“Hissing of Summer Lawns” is one of these paintings, and this is also the title of a 1975 album of songs by Joni Mitchell. Though Mitchell is a Canadian songwriter, she is as associated with California culture as members of the Bay Area Figurative Movement such as Diebenkorn, Elmer Bischoff, Nathan Oliveira, and Joan Brown. Cootsona’s soft/bright color palette evokes the mood of what is so achingly sweet about summertime and summer lawns, and perhaps a bit of nostalgia for Diebenkorn’s Berkeley years (1953-1966), Joni Mitchell’s ‘70s, or the artist’s own years studying fine art at California College of Arts and Crafts (CCAC, now CCA) in Oakland (BFA 1981). Nostalgia may be defined as a longing for something that never existed, however, and Mitchell’s song keeps repeating the word darkness, “with a joyful mask,” “no color no contrast.” In Cootsona’s painting, the “hissing” in the title, the dark geometries of corners, and the way the figure leans into whatever is on her mind push us toward our own depths of thought and a spectrum of memories as well. The longest days, hot summer nights, and entire eras pass, at times not fast enough, at others all too quickly. “Hissing of Summer Lawns” invites a moment of pause and observation that is reminiscent of Degas’ seated women and Rodin’s thinking sculptures, not so much in style of execution as in psychological tone.
The vaguely drawn twin faces in Cootsona’s “Mirror” and “Same Coin” ask us to consider what we see (and fail to see) when we look at (or think about) our self, in relation to itself, and in relation to another. Same coin? Two sides? Only two? Hermann Hesse’s mid-20th-century psychological novel Steppenwolf uses repeating images of mirrors to suggest there are many aspects to this place called self. Apparently, we are only able to “individuate” (Jung’s term) in relationship with others, who also carry mirrors reflecting shifting images, their own and ours. Like most of the figures in Cootsona’s large canvases here, the Steppenwolf character is a loner. His preoccupation with his own psyche fills up most of the space in the book just as the figures do in these compositions. A mirror might be used as an image of infinite space, but in “Mirror” the frame cuts this possibility off. Instead of looking into the clarity of what we might see when we look into our own eyes in a mirror, the figure’s back is against it, not looking into it, lost in thought, looking at what, we do not know.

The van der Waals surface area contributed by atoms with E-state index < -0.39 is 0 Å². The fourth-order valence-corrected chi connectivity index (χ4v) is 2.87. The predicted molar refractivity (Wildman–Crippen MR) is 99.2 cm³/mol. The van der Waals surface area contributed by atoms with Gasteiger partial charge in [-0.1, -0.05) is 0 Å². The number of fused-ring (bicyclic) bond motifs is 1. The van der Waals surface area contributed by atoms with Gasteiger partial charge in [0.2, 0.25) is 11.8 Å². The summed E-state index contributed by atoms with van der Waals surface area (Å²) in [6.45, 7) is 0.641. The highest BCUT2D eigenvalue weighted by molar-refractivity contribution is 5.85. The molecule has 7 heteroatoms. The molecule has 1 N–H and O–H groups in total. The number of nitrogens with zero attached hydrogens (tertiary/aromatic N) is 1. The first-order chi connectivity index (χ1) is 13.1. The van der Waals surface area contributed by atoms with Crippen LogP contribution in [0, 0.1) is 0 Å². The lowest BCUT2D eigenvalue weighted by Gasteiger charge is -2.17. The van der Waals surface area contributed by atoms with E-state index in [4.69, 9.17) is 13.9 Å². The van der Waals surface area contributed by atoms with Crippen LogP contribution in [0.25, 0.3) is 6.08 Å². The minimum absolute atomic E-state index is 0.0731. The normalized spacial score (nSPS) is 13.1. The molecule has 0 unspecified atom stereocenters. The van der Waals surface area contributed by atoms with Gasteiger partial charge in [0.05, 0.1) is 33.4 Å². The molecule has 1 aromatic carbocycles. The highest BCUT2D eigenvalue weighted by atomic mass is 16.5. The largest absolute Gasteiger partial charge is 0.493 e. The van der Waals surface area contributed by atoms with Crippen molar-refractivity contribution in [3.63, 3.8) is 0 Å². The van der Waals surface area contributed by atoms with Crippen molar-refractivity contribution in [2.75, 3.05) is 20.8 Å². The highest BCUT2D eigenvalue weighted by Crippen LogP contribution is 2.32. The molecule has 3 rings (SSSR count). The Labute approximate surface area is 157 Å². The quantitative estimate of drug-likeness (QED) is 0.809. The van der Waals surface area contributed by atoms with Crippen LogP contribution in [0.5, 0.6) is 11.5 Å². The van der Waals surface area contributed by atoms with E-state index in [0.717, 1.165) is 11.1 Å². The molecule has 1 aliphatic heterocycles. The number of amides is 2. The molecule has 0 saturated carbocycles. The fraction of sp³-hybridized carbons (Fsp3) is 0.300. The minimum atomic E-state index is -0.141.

Steppenwolf finds his way to renewal through a series of interactions: with a male jazz musician, a female guide, and “the Immortals,” great artists from the past like Mozart and Goethe. Cootsona describes her painting process as building up layers then scraping away paint. “These layers of color, shape, and line become both hidden and revealed as they evolve into the final image,” she says. In much the same way, aspects of who we are get built up over time then scraped away; are hidden, then revealed again as we encounter new people, landscapes, and experiences that add up to define our psychic sense of place. The artist’s process is intentional, to leave us “always with underlying layers and depth to be discovered.” The surface is not the whole story of what’s there.
Marianne Rogoff, PhD, teaches Writing & Literature at California College of the Arts.